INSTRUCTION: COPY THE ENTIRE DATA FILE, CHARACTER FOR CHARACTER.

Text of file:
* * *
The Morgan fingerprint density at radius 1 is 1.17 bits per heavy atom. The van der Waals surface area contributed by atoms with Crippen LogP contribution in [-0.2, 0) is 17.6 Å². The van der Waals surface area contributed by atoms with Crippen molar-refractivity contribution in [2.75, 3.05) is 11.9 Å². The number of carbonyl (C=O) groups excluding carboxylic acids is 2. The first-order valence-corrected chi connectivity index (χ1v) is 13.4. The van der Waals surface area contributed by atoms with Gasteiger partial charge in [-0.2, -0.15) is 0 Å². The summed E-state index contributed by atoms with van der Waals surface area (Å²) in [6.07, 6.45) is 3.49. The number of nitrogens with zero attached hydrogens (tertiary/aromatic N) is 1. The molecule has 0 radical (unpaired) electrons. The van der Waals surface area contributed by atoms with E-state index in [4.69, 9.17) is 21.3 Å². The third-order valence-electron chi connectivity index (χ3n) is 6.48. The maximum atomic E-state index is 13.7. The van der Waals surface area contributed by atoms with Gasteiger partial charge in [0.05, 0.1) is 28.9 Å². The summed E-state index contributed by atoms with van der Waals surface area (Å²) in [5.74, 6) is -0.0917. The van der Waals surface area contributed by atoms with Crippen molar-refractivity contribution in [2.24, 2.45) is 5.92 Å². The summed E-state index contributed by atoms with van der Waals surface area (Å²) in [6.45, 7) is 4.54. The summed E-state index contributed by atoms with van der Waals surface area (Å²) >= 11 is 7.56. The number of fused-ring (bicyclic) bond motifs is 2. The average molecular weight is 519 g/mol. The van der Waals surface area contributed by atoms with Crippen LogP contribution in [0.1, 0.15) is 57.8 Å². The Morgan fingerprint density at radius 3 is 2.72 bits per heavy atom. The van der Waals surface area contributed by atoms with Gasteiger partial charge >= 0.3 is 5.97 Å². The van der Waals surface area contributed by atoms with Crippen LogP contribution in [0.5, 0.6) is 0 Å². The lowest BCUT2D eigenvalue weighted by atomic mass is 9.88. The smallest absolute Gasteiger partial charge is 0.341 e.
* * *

The Morgan fingerprint density at radius 1 is 1.17 bits per heavy atom. The van der Waals surface area contributed by atoms with Crippen LogP contribution in [-0.2, 0) is 17.6 Å². The van der Waals surface area contributed by atoms with Crippen molar-refractivity contribution in [2.75, 3.05) is 11.9 Å². The number of carbonyl (C=O) groups excluding carboxylic acids is 2. The first-order valence-corrected chi connectivity index (χ1v) is 13.4. The van der Waals surface area contributed by atoms with Gasteiger partial charge in [-0.2, -0.15) is 0 Å². The summed E-state index contributed by atoms with van der Waals surface area (Å²) in [6.07, 6.45) is 3.49. The number of nitrogens with zero attached hydrogens (tertiary/aromatic N) is 1. The molecule has 0 radical (unpaired) electrons. The van der Waals surface area contributed by atoms with E-state index in [4.69, 9.17) is 21.3 Å². The third-order valence-electron chi connectivity index (χ3n) is 6.48. The maximum atomic E-state index is 13.7. The van der Waals surface area contributed by atoms with Gasteiger partial charge in [0.05, 0.1) is 28.9 Å². The summed E-state index contributed by atoms with van der Waals surface area (Å²) in [5.74, 6) is -0.0917. The van der Waals surface area contributed by atoms with Crippen molar-refractivity contribution in [2.24, 2.45) is 5.92 Å². The summed E-state index contributed by atoms with van der Waals surface area (Å²) in [6.45, 7) is 4.54. The summed E-state index contributed by atoms with van der Waals surface area (Å²) >= 11 is 7.56. The number of fused-ring (bicyclic) bond motifs is 2. The average molecular weight is 519 g/mol. The van der Waals surface area contributed by atoms with Crippen LogP contribution in [0.1, 0.15) is 57.8 Å². The Morgan fingerprint density at radius 3 is 2.72 bits per heavy atom. The van der Waals surface area contributed by atoms with Gasteiger partial charge >= 0.3 is 5.97 Å². The van der Waals surface area contributed by atoms with Crippen LogP contribution in [0.5, 0.6) is 0 Å². The lowest BCUT2D eigenvalue weighted by atomic mass is 9.88. The smallest absolute Gasteiger partial charge is 0.341 e.